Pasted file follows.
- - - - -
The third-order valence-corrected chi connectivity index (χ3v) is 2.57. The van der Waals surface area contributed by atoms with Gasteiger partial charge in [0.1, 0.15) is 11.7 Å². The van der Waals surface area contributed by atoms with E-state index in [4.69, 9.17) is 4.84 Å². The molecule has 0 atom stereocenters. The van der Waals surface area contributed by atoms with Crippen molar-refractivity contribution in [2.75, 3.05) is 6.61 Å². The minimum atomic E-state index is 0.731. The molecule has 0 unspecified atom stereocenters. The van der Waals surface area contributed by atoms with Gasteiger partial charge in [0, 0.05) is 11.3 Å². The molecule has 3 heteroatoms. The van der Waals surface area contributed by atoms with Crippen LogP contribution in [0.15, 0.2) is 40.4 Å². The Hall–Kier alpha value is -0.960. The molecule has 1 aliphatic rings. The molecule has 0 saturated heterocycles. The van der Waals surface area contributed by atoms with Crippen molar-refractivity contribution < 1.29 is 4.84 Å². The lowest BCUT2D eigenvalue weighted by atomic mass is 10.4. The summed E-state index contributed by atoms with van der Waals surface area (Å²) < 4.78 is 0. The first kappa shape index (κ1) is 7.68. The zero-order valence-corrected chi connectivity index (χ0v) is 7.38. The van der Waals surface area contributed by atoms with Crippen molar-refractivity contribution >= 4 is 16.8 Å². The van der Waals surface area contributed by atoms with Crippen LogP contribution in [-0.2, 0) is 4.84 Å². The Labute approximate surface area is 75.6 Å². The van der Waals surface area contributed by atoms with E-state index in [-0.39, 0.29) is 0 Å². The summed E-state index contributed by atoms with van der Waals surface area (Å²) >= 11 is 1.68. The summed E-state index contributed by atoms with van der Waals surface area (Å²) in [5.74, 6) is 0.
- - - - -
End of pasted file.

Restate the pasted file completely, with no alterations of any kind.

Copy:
The third-order valence-corrected chi connectivity index (χ3v) is 2.57. The van der Waals surface area contributed by atoms with Gasteiger partial charge in [0.1, 0.15) is 11.7 Å². The van der Waals surface area contributed by atoms with E-state index in [4.69, 9.17) is 4.84 Å². The molecule has 0 atom stereocenters. The van der Waals surface area contributed by atoms with Crippen molar-refractivity contribution in [2.75, 3.05) is 6.61 Å². The minimum atomic E-state index is 0.731. The molecule has 0 unspecified atom stereocenters. The van der Waals surface area contributed by atoms with Gasteiger partial charge in [0, 0.05) is 11.3 Å². The molecule has 3 heteroatoms. The van der Waals surface area contributed by atoms with Crippen LogP contribution in [0.15, 0.2) is 40.4 Å². The Hall–Kier alpha value is -0.960. The molecule has 1 aliphatic rings. The molecule has 0 saturated heterocycles. The van der Waals surface area contributed by atoms with Crippen molar-refractivity contribution < 1.29 is 4.84 Å². The lowest BCUT2D eigenvalue weighted by atomic mass is 10.4. The summed E-state index contributed by atoms with van der Waals surface area (Å²) < 4.78 is 0. The first kappa shape index (κ1) is 7.68. The zero-order valence-corrected chi connectivity index (χ0v) is 7.38. The van der Waals surface area contributed by atoms with Crippen molar-refractivity contribution >= 4 is 16.8 Å². The van der Waals surface area contributed by atoms with Crippen LogP contribution in [-0.2, 0) is 4.84 Å². The Labute approximate surface area is 75.6 Å². The van der Waals surface area contributed by atoms with E-state index in [-0.39, 0.29) is 0 Å². The summed E-state index contributed by atoms with van der Waals surface area (Å²) >= 11 is 1.68. The summed E-state index contributed by atoms with van der Waals surface area (Å²) in [5.74, 6) is 0.